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Live review: The Neville Staple Band @ The Venue (18/08/2017)

22nd August 2017

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Joy. Pure Joy.

Neville StapleIn surmising Neville Staple’s latest performance in Derby those three words would suffice, it really is that simple.

The sweaty confines of The Venue exploded into a skanking, full on celebration of the enduring power of ska, in particular our very British Two Tone brand of the classic Jamaican sound.

Following his departure from The Specials reunion trail (the classic band he was original vocalist for) Staple has again found a new lease of life and calling with his own The Neville Staple Band, who, on stage, play like a family unit and deliver the goods every time. In fact, his own wife Christine provides backing vocals.

The set opened with new cut ‘The Return of Judge Roughneck’ from his blinding new album of the same name before running through a set of ska classics, new numbers and highlights from his career.

Staple’s own energy on stage may not be as wild as days gone by, but he is still a captivating performer who brought his own flavour to each tune and entertained with his humour in between songs. The band also were note perfect and their infectious, jubilant approach emanated from the stage boosting the crowds own enjoyment.

Everyone from front to back exploded into pure skanking joy more and more as the gig progressed with the classic chant of ‘Rude Boy, Rude Boy’ getting louder with each interlude. Nothing, not time, not age, not fashion or fads, can diminish the unifying nature of Two Tone, and Staple is one of (if not the) best proponent of it.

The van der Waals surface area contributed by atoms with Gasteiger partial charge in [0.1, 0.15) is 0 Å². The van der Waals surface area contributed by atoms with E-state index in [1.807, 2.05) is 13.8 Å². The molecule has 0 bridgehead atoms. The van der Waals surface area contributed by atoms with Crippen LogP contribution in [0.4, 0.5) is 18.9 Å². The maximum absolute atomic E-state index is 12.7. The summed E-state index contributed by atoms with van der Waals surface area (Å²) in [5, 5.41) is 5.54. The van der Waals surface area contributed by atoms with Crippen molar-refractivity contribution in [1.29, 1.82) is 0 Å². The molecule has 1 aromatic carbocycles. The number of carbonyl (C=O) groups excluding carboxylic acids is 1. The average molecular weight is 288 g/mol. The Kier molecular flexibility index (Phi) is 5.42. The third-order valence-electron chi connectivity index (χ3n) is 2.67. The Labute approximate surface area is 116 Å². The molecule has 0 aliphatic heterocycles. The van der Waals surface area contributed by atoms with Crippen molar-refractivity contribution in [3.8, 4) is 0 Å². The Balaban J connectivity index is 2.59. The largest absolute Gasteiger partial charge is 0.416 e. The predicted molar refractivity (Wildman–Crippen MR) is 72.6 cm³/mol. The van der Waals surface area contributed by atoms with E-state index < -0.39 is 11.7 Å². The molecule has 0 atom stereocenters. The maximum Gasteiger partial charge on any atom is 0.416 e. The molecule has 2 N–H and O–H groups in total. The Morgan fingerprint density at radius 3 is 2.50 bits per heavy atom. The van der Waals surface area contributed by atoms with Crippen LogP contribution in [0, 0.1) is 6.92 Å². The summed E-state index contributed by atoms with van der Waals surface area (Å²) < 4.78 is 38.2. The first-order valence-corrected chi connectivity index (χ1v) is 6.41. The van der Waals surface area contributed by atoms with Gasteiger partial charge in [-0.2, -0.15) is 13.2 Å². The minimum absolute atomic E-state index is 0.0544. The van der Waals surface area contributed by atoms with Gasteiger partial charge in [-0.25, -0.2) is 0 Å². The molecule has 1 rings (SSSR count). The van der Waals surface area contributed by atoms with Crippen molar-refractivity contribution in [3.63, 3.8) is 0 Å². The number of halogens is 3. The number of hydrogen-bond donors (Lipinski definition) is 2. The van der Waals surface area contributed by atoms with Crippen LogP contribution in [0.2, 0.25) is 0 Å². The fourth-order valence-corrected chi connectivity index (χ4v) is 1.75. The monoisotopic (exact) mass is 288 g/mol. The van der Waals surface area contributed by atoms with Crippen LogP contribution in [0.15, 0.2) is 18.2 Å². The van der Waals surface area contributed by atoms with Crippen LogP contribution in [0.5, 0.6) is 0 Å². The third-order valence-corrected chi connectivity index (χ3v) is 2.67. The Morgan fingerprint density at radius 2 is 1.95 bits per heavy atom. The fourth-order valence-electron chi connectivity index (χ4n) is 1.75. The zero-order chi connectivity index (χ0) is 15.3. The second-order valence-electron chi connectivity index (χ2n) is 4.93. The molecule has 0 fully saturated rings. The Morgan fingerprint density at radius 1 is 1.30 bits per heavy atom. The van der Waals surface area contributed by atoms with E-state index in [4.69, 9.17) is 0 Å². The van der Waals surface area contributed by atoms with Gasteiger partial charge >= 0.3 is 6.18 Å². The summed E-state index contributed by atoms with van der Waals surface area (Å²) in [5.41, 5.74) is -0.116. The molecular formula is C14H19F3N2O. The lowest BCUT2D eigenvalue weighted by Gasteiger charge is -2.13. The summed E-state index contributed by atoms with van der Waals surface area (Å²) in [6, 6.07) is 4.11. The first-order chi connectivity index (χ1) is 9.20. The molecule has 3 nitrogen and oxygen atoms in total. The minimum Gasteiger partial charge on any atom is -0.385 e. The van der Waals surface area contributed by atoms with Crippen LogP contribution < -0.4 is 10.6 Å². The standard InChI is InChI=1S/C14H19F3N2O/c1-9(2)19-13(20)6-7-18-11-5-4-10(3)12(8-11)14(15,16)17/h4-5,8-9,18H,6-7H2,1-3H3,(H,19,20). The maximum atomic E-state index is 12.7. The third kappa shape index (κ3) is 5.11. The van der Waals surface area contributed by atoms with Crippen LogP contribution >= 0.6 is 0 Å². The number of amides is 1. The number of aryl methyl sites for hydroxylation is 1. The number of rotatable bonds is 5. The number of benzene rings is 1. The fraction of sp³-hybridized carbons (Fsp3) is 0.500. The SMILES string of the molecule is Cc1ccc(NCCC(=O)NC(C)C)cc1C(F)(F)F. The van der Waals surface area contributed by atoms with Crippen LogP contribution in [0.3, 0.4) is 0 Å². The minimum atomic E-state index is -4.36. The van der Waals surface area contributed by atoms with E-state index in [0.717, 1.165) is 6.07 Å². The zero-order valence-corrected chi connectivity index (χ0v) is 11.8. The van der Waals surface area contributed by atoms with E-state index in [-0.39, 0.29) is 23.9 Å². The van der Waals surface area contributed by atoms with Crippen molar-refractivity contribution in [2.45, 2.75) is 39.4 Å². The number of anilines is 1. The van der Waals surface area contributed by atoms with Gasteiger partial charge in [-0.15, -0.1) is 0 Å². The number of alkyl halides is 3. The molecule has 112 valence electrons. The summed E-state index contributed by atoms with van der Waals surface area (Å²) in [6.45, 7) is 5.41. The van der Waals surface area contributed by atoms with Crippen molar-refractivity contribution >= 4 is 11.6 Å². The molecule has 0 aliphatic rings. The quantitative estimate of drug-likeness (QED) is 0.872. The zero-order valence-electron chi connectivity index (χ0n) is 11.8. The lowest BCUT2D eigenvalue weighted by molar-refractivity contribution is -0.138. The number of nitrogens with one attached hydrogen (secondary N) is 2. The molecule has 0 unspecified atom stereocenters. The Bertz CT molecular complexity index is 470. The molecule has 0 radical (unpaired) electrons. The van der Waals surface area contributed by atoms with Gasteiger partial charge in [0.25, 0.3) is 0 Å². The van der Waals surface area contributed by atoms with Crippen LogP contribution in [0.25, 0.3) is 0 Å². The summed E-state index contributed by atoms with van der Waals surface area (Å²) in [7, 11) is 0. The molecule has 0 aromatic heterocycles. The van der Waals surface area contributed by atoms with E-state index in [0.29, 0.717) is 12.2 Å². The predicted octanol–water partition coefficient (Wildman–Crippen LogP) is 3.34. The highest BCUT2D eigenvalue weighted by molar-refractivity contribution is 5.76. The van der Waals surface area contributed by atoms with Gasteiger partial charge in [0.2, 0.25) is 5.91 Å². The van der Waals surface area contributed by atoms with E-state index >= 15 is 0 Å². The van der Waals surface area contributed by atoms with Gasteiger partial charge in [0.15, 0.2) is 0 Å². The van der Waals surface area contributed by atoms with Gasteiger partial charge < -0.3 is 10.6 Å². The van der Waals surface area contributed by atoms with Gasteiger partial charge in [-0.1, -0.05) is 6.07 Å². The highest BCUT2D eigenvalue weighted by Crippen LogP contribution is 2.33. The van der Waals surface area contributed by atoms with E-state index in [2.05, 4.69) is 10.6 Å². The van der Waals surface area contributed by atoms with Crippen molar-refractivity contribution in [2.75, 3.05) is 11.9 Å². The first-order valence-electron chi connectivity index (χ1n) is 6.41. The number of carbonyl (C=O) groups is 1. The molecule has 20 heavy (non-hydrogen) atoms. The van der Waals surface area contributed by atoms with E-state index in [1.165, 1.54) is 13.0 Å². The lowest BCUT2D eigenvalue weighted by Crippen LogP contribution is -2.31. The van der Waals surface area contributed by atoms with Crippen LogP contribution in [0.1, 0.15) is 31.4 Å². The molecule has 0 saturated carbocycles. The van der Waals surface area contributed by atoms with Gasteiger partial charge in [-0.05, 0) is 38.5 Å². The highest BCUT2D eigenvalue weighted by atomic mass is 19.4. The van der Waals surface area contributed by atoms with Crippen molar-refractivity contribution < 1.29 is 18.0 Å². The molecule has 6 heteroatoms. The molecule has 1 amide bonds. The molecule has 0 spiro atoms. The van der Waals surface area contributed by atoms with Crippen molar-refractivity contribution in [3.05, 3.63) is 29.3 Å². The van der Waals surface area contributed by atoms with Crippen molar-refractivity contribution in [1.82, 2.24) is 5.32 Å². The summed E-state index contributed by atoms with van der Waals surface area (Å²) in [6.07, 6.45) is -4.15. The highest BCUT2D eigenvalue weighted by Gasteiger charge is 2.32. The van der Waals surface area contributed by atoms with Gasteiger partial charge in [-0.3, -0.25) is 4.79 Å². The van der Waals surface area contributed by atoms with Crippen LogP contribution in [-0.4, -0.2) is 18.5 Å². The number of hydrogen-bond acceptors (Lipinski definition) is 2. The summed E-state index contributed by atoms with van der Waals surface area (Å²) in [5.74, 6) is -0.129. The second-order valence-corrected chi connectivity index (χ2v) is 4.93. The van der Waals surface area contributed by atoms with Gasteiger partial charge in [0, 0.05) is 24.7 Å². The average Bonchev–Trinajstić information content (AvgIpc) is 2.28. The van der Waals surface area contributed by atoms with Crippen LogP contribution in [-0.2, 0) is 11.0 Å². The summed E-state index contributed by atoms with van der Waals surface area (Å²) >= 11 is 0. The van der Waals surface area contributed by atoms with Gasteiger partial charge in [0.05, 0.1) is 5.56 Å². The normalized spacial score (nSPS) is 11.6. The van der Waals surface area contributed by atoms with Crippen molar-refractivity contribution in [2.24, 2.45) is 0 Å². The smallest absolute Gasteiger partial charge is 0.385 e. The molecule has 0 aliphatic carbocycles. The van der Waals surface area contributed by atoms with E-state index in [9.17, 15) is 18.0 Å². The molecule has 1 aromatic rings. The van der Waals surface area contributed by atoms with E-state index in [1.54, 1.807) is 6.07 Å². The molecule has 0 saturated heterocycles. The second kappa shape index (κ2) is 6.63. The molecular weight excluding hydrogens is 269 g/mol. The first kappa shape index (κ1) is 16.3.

The Specials tunes sounded immense, with ‘Gangsters’, ‘Do The Dog’, ‘Too Hot’ and ‘Little Bitch’ all causing a ruckus. The other highlights were largely reserved for ska classics like ‘ A Message To You Rudy’, ‘Johnny Too Bad’ and ‘Monkey Man’ but this was no where near the full depth of the set.

A full-on ska reworking of ‘The Lunatics Are Taking Over The Asylum’ from Staple’s post Specials pop trio Fun Boy Three was brilliant, but the absolute pinnacle was unrivalled, chart-topping classic ‘Ghost Town’ which had the whole everyone in the venue in full voice.

This gig, in short, was a testament to how much fun live music can be and was the most fun it is possible to have.

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